IT'S A STRANGE circumstance indeed when one finds himself saying, jeez, I sure wish people would pay more heed to Dick Cheney.
And yet, the view here is that Senate Republicans should have listened to the vice president last week when he reportedly urged them to support a bridge loan for American automakers. Instead, they dug in, scuttling a congressional deal and leaving it up to the Bush administration to take unilateral action to help the Big Three.
At a time when the US economy is hemorrhaging jobs, it's astounding we've arrived at this juncture.
Yes, people are angry at Detroit, which has been frustratingly myopic for far too long.
But let's focus for a minute on the salient facts of the current situation.
First, for all the shortsighted bets on gas-guzzling behemoths, the immediate problem Detroit faces is not of its own making. Rather, it's the Wall Street meltdown, which has erased trillions in wealth, crumpled consumer demand, and made financing difficult.
"They wouldn't be asking for money if they weren't creamed by the financial crisis," says Mark Zandi, chief economist at
Further, it's not just the American car companies whose sales have plunged. Japanese firms have also seen a steep falloff.
Chrysler suffered a decline of 47 percent in November, GM 41 percent, and Ford 31 percent; in the same month, Nissan's sales fell 42 percent,
Second, the labor-cost situation isn't nearly as bad as it's often portrayed. Although it's true that UAW members earn more than comparable workers at nonunionized auto plants in the United States, they aren't making anything like the oft-cited figure of $73 an hour in total compensation; that inflated number comes only by including the cost of benefits for retirees.
As David Leonhardt wrote recently in The New York Times, the wage and benefit gap for current workers is around $10 an hour: $55 an hour at the Big Three versus $45 an hour for nonunion foreign firms. The largest part of that $10 difference is higher benefit costs at GM, Chrysler, and Ford, which have older workforces, says John Paul MacDuffie, a professor of management at the Wharton School and co-director of the International Motor Vehicle Program, a research consortium.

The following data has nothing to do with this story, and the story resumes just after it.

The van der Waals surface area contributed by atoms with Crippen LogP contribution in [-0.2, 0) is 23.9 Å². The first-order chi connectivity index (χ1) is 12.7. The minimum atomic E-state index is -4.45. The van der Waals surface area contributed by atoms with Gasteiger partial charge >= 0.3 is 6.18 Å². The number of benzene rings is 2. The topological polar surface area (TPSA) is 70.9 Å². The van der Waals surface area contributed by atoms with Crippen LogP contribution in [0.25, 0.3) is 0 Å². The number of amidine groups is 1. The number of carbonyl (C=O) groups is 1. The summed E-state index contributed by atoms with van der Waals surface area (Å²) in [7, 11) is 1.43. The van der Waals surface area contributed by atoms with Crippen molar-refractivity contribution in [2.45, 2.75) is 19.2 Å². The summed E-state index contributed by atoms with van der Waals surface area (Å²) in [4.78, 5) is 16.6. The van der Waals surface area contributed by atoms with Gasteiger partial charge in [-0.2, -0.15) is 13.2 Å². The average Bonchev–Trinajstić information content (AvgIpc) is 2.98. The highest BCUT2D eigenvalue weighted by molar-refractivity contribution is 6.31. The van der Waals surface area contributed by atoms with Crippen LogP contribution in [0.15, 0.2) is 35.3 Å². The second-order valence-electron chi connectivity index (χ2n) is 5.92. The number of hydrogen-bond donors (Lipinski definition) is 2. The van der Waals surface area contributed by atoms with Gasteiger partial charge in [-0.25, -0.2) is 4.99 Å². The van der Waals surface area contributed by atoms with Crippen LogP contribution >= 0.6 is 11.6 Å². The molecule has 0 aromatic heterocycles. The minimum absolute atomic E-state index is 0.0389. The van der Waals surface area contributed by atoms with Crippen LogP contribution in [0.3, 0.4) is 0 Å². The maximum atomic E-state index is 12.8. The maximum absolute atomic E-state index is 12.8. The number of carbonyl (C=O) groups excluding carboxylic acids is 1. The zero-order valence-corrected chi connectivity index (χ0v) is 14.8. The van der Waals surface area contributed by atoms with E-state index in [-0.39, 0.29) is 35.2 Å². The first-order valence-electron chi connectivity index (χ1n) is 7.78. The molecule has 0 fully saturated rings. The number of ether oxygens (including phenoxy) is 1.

Certainly the Big Three need to do even more to refocus, restructure, and reduce costs. Still, labor expenses, which account for only about 10 percent of the price of a new vehicle, don't consign Detroit to ineluctable oblivion. Indeed, Detroit's offerings are often significantly less than the competitor cars from Japanese automakers.
Thus the idea that the Big Three shouldn't be helped because it's impossible for them to compete is suspect.
"I don't think they are structurally unable to compete," says MacDuffie, who adds that when it comes to quality, the middling reputation of American cars lags the improved reality.
Now, Zandi thinks the ultimate cost of rescuing Detroit will be considerably larger than anything talked about so far, perhaps reaching the $75 billion to $125 billion range. (He suggests that, after an initial infusion of funds to stave off bankruptcy, further federal dollars be made dependent on real restructuring progress.)
Still, even that price pales before the cost of letting the US automakers go under. Although some contend that bankruptcy will be a purgative that ultimately produces better health, Columbia University economist Jeffrey Sachs has argued convincingly that it's more likely to be a confidence-killing death knell for the domestic industry.
Ford is in less perilous shape than GM and Chrysler. But if all three go belly-up in the near future, the effects - from lost automaking jobs to erased supply-industry employment to reduced spending by jobless workers - would cascade through an already troubled economy. By summer 2010, "the economy will have 2.5 million fewer jobs," Zandi says. That higher unemployment would cost the federal government alone some $240 billion, his firm projects.
Is trying to save Detroit a gamble?
But in these troubled times, it's a gamble worth taking.
Scot Lehigh can be reached at email@example.com.